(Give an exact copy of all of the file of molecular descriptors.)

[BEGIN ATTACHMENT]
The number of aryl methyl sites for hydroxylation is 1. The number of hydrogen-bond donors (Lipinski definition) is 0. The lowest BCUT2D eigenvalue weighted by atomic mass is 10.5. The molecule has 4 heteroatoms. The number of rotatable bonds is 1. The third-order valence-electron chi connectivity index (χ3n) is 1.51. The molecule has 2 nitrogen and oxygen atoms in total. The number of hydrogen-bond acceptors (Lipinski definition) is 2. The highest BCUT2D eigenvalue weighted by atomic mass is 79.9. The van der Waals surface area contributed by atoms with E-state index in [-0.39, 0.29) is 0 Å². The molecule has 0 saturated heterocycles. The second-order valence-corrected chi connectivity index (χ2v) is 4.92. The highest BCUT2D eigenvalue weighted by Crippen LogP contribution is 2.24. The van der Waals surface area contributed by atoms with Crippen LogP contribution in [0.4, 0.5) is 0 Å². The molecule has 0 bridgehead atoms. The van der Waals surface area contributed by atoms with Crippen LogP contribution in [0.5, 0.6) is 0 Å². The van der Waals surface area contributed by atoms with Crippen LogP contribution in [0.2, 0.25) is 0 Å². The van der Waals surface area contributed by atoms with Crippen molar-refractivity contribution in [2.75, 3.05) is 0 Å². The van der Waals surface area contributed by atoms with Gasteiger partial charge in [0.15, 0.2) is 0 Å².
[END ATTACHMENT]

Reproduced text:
The number of aryl methyl sites for hydroxylation is 1. The number of hydrogen-bond donors (Lipinski definition) is 0. The lowest BCUT2D eigenvalue weighted by atomic mass is 10.5. The molecule has 4 heteroatoms. The number of rotatable bonds is 1. The third-order valence-electron chi connectivity index (χ3n) is 1.51. The molecule has 2 nitrogen and oxygen atoms in total. The number of hydrogen-bond acceptors (Lipinski definition) is 2. The highest BCUT2D eigenvalue weighted by atomic mass is 79.9. The van der Waals surface area contributed by atoms with E-state index in [-0.39, 0.29) is 0 Å². The molecule has 0 saturated heterocycles. The second-order valence-corrected chi connectivity index (χ2v) is 4.92. The highest BCUT2D eigenvalue weighted by Crippen LogP contribution is 2.24. The van der Waals surface area contributed by atoms with Crippen LogP contribution in [0.4, 0.5) is 0 Å². The molecule has 0 bridgehead atoms. The van der Waals surface area contributed by atoms with Crippen LogP contribution in [0.5, 0.6) is 0 Å². The van der Waals surface area contributed by atoms with Crippen LogP contribution in [0.2, 0.25) is 0 Å². The van der Waals surface area contributed by atoms with Crippen molar-refractivity contribution in [2.75, 3.05) is 0 Å². The van der Waals surface area contributed by atoms with Gasteiger partial charge in [0.15, 0.2) is 0 Å².